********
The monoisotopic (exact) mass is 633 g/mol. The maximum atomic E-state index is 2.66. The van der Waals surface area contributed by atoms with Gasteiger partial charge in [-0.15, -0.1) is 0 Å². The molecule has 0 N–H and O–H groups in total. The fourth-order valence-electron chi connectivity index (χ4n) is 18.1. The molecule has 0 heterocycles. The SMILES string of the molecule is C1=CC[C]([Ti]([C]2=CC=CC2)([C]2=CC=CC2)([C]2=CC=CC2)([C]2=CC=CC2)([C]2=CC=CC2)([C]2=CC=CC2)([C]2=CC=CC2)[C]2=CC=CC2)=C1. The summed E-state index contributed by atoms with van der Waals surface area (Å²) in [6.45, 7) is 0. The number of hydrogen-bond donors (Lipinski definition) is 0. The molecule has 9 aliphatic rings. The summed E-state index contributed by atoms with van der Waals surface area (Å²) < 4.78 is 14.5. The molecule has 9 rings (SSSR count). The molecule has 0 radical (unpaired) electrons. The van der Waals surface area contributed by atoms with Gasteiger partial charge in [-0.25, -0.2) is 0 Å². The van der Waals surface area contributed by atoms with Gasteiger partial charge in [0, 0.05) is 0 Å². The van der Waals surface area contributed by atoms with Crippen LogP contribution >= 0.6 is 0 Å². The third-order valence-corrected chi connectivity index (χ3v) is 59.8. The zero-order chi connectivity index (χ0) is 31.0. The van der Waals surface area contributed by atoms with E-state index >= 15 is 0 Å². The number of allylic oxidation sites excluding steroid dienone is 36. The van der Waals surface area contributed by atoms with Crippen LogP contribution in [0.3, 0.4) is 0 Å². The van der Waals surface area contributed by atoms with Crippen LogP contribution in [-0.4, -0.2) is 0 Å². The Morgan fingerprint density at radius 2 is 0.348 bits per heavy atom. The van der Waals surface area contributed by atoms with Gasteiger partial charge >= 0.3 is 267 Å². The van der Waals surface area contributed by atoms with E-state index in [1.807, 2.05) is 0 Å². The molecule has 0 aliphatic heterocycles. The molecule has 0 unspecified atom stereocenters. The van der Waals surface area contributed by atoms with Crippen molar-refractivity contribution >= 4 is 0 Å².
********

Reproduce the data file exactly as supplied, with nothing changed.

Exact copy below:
The monoisotopic (exact) mass is 633 g/mol. The maximum atomic E-state index is 2.66. The van der Waals surface area contributed by atoms with Gasteiger partial charge in [-0.15, -0.1) is 0 Å². The molecule has 0 N–H and O–H groups in total. The fourth-order valence-electron chi connectivity index (χ4n) is 18.1. The molecule has 0 heterocycles. The SMILES string of the molecule is C1=CC[C]([Ti]([C]2=CC=CC2)([C]2=CC=CC2)([C]2=CC=CC2)([C]2=CC=CC2)([C]2=CC=CC2)([C]2=CC=CC2)([C]2=CC=CC2)[C]2=CC=CC2)=C1. The summed E-state index contributed by atoms with van der Waals surface area (Å²) in [6.45, 7) is 0. The number of hydrogen-bond donors (Lipinski definition) is 0. The molecule has 9 aliphatic rings. The summed E-state index contributed by atoms with van der Waals surface area (Å²) < 4.78 is 14.5. The molecule has 9 rings (SSSR count). The molecule has 0 radical (unpaired) electrons. The van der Waals surface area contributed by atoms with Gasteiger partial charge in [-0.25, -0.2) is 0 Å². The van der Waals surface area contributed by atoms with Gasteiger partial charge in [0, 0.05) is 0 Å². The van der Waals surface area contributed by atoms with Crippen LogP contribution >= 0.6 is 0 Å². The third-order valence-corrected chi connectivity index (χ3v) is 59.8. The zero-order chi connectivity index (χ0) is 31.0. The van der Waals surface area contributed by atoms with E-state index >= 15 is 0 Å². The number of allylic oxidation sites excluding steroid dienone is 36. The van der Waals surface area contributed by atoms with Crippen LogP contribution in [0.3, 0.4) is 0 Å². The van der Waals surface area contributed by atoms with Crippen LogP contribution in [-0.4, -0.2) is 0 Å². The Morgan fingerprint density at radius 2 is 0.348 bits per heavy atom. The van der Waals surface area contributed by atoms with Gasteiger partial charge >= 0.3 is 267 Å². The van der Waals surface area contributed by atoms with E-state index in [1.807, 2.05) is 0 Å². The molecule has 0 aliphatic heterocycles. The molecule has 0 unspecified atom stereocenters. The van der Waals surface area contributed by atoms with Crippen molar-refractivity contribution >= 4 is 0 Å².